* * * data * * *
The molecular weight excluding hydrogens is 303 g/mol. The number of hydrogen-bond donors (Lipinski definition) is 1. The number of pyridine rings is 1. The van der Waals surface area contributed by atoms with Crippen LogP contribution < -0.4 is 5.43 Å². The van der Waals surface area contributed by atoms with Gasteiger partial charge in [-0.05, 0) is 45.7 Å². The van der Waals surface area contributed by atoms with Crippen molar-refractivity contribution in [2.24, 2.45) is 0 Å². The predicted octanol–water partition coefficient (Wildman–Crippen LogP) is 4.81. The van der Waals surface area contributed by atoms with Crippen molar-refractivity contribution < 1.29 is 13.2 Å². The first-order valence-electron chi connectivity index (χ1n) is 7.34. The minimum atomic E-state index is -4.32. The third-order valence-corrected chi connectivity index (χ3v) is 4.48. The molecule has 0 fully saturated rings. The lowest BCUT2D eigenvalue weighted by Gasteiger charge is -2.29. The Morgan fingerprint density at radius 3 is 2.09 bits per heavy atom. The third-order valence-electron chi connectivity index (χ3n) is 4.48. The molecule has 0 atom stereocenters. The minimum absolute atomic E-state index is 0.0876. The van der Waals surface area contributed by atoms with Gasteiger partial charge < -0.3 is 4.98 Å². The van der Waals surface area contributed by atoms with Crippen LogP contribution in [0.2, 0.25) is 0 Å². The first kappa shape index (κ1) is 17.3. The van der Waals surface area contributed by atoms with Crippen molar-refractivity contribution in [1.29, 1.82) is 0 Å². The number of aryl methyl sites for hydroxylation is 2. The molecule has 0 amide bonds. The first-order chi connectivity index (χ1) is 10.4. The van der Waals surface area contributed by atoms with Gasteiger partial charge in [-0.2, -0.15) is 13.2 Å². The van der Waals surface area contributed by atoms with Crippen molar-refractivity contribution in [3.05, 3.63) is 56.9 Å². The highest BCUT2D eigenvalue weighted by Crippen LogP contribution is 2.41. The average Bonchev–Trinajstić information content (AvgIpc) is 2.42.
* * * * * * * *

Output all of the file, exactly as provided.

The molecular weight excluding hydrogens is 303 g/mol. The number of hydrogen-bond donors (Lipinski definition) is 1. The number of pyridine rings is 1. The van der Waals surface area contributed by atoms with Crippen LogP contribution < -0.4 is 5.43 Å². The van der Waals surface area contributed by atoms with Gasteiger partial charge in [-0.05, 0) is 45.7 Å². The van der Waals surface area contributed by atoms with Crippen molar-refractivity contribution in [2.24, 2.45) is 0 Å². The predicted octanol–water partition coefficient (Wildman–Crippen LogP) is 4.81. The van der Waals surface area contributed by atoms with Crippen molar-refractivity contribution < 1.29 is 13.2 Å². The first-order valence-electron chi connectivity index (χ1n) is 7.34. The minimum atomic E-state index is -4.32. The third-order valence-corrected chi connectivity index (χ3v) is 4.48. The molecule has 0 fully saturated rings. The lowest BCUT2D eigenvalue weighted by Gasteiger charge is -2.29. The Morgan fingerprint density at radius 3 is 2.09 bits per heavy atom. The third-order valence-electron chi connectivity index (χ3n) is 4.48. The molecule has 0 atom stereocenters. The minimum absolute atomic E-state index is 0.0876. The van der Waals surface area contributed by atoms with Gasteiger partial charge < -0.3 is 4.98 Å². The van der Waals surface area contributed by atoms with Crippen LogP contribution in [0.2, 0.25) is 0 Å². The first kappa shape index (κ1) is 17.3. The van der Waals surface area contributed by atoms with Crippen molar-refractivity contribution in [1.29, 1.82) is 0 Å². The number of aryl methyl sites for hydroxylation is 2. The molecule has 0 amide bonds. The first-order chi connectivity index (χ1) is 10.4. The van der Waals surface area contributed by atoms with Gasteiger partial charge in [-0.2, -0.15) is 13.2 Å². The van der Waals surface area contributed by atoms with Crippen molar-refractivity contribution in [3.05, 3.63) is 56.9 Å². The highest BCUT2D eigenvalue weighted by Crippen LogP contribution is 2.41. The average Bonchev–Trinajstić information content (AvgIpc) is 2.42.